by Gar Anthony Haywood

When I saw this photo of an Amstrad PCW in Zoë’s recent post about her return to her writing roots . . .

. . . a huge smile spread across my face, because it immediately made me nostalgic for the days in which I was writing on my own dinosaur of a word processing machine.  That dinosaur was a Zenith Z-161 portable computer, and it looked like this:

I use the word “portable” because that’s how it was described in all the brochures, but this thing was about as portable as an anvil in a suitcase.  Lugging it up a flight of stairs was more exerting than any pulmonary stress test your doctor could possibly give you.

But I loved it.

Not for its looks (though I did find it rather handsome), but for its functionality, which was damn near as limited as that of a toaster.  With its 9-inch, monochrome screen and pathetic 256K of memory, there was one thing, and one thing only, I could do on my Z-161: write.  Type on the keyboard, fill the screen with words, and save those words on a big, black floppy disk.  Wanna play games?  Forget about it.  Surf the web?  There was no web back then.  Play music?  Get serious.

It was the perfect machine for an aspiring author, because it made what aspiring authors do best — avoid the actual work of becoming a published writer — as boring an undertaking as possible.  If you turned the Z-161 on and didn’t write, all it would do in return was stare back at you, little yellow cursor soundlessly blinking against a solid black CRT screen.

I wrote most of my first two novels on my Z-161 at home, in the evenings and on the weekends.  I was living with the (now ex-) wife, our two daughters and my step-son in a small two bedroom apartment in Encino at the time, and one corner of the kids’ bedroom was the best I could do for a private workspace.

After a while, as you might imagine, family distractions grew to the extent that I begged my manager — I was working full-time as a computer technician in those days — to let me write in our El Segundo office a few nights every week.  He agreed, and so I began to write, at least part of the time, alone in an empty office building with just the book in my head and an IBM desktop PC that was every bit as singular of purpose as my Z-161.

I can’t say the writing always came easy on those two machines — but I can say it always got done.

I won’t go into all the sources of distraction that now come with personal computers — games, email, online social networks, movies and music, instant messaging, etc. — because anyone reading this blog already knows what they are and how difficult they make it for writers today to get anything done.  But they bear mentioning here only to make the point that I don’t think it’s a coincidence my rate of output has never been better than it was when I was writing on machines that offered me no entertaining excuses whatsoever not to write.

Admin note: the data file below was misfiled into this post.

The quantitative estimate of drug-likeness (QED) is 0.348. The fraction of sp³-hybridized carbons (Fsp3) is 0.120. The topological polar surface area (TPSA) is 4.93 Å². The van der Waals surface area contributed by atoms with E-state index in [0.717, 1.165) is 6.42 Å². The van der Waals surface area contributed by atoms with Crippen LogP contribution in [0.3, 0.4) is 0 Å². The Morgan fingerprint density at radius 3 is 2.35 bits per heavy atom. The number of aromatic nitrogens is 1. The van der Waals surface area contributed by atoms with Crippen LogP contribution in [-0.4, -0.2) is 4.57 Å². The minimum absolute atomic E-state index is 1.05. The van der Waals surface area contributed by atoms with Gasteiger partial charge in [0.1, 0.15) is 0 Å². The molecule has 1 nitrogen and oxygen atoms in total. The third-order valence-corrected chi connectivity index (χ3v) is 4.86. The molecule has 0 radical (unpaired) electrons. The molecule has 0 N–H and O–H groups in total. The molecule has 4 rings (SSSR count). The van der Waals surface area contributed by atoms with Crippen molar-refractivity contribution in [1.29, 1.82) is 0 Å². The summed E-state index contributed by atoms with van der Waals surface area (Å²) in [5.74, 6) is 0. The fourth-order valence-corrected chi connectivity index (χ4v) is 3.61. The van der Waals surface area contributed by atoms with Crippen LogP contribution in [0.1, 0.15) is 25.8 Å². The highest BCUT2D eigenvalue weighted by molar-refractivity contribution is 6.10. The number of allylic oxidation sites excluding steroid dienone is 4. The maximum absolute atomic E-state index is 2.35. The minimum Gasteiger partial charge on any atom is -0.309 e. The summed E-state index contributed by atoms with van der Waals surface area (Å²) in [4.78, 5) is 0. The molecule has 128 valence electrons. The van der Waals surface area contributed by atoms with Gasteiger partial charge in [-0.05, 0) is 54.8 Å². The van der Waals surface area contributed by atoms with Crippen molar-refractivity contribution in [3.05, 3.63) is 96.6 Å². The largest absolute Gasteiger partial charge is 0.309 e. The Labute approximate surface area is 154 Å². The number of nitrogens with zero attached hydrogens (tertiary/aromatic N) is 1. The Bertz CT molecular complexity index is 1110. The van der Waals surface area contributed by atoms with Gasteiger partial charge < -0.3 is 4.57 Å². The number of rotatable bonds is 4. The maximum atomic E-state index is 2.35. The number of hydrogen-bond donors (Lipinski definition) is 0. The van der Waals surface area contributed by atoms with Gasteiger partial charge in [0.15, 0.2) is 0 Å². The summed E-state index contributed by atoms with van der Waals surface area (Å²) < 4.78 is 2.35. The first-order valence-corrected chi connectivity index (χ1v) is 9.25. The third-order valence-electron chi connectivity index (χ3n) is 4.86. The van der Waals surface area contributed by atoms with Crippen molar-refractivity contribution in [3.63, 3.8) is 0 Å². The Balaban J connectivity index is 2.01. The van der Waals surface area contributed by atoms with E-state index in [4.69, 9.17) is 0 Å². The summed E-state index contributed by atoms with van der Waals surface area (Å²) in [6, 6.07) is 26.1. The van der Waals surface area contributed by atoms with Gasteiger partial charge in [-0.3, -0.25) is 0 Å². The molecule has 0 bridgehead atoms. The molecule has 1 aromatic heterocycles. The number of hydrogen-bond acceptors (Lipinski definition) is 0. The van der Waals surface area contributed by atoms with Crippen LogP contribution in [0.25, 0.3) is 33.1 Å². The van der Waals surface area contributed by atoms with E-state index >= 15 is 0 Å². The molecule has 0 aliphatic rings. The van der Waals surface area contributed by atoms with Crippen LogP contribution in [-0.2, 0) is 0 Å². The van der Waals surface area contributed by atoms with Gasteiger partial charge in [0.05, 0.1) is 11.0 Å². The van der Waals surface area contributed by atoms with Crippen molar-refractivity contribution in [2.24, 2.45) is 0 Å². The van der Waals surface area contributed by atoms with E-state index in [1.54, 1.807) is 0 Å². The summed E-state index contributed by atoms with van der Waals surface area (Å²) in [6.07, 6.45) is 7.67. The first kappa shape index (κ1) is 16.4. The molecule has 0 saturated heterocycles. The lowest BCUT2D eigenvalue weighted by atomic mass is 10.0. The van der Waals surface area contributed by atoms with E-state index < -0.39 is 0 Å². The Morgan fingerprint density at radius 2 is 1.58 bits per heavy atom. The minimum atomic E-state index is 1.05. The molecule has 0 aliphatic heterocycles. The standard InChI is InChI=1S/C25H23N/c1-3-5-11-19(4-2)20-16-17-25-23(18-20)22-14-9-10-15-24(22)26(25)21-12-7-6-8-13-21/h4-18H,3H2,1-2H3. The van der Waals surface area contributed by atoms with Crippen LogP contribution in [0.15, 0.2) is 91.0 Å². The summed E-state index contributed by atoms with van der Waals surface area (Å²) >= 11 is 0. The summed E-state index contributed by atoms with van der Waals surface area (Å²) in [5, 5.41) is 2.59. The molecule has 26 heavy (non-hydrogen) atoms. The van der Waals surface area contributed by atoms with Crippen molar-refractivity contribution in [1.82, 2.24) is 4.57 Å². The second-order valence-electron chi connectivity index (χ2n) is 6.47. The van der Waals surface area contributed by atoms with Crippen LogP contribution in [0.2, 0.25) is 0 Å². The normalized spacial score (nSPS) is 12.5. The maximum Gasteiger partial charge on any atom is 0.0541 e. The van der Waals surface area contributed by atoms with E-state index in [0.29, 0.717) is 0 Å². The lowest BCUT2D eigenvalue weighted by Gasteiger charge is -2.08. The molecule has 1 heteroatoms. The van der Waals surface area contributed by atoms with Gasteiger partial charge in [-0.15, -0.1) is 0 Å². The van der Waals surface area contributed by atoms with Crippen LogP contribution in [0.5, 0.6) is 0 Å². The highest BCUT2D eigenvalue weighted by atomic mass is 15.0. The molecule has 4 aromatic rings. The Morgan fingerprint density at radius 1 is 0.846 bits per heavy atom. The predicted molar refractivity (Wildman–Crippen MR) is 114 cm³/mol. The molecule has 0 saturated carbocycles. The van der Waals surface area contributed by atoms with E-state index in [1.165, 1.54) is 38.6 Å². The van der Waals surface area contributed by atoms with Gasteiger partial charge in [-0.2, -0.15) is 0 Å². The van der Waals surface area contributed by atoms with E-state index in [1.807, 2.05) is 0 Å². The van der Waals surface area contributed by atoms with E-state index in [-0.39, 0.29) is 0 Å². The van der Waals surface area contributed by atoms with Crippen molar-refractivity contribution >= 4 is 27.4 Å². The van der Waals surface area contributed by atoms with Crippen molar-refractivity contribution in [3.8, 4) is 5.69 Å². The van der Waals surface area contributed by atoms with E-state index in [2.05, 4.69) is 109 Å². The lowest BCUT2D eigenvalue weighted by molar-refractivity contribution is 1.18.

My wife Tessa speaks Spanish fluently, and when I say “fluently,” I mean she regularly draws double-takes from native Spanish speakers when she uses the language at length.  They can’t believe their eyes or ears.  But Tessa didn’t learn Spanish from a book, in a classroom, or by listening to a series of lessons on CD.  She initially learned it by using it, almost exclusively, for three weeks in El Salvador and one in Guatemala, in the early ’90s.  In other words, she learned to speak and understand Spanish the way some people teach themselves to swim: by jumping into the deep end of the pool, where you either fight to stay afloat or drown.

This is called the immersion method of learning.

I believe there’s an immersion method of writing, as well, and that’s the method I was inadvertantly using (because I had no other choice, frankly) when I was doing all my writing on a Zenith Z-161 and an IBM desktop.  But it wasn’t just the archaic computers I was using that made my immersion possible; the environments I was writing in were key, as well: a tiny little bedroom with a single window and no TV or radio, and a closed computer company office as silent and vacant as a tomb.  In both cases, the only thing I ever had to keep me company was the book I was writing, and my only alternative to working on that book was twiddling my thumbs and whistling in the dark.

I chose to work on the books.

I can’t write on that old Zenith “portable” anymore.  Though it’s still in my possession, it’s too slow and cumbersome for my purposes.  And I no longer have access to that office down in El Segundo, nor that tiny, one-windowed bedroom out in Encino.  What I can do, however, is simulate the state of immersion those machines and locations forced me to write in, once upon a time, by turning my desk away from the window in the home office I write in today, and pretend the laptop I write on at present has no internet connection and no installed software other than Microsoft Word.  The idea is to get back to that time and place in which only two things existed for me in the whole world: my latest WIP and a device to write it on.  If I can get there, I may not have much fun — but I bet you I’ll have a completed manuscript in a lot less time than it’s been taking me lately to crank one out.

Quickly, Sherman!  To the Wayback Machine!

Questions for the Class: Writers, does the immersion method work for you?  Or do you need sources of distraction swirling all around you to do your best work?

18 thoughts on “IMMERSION

  1. Alexandra Sokoloff

    Really great post, Gar! I have incredible nostalgia for the Kaypro I learned to be a screenwriter on. (Portable my ass is right…) What I loved about it was the black screen and green lit letters; it felt as if I was being sucked into a dream. Very hypnotic.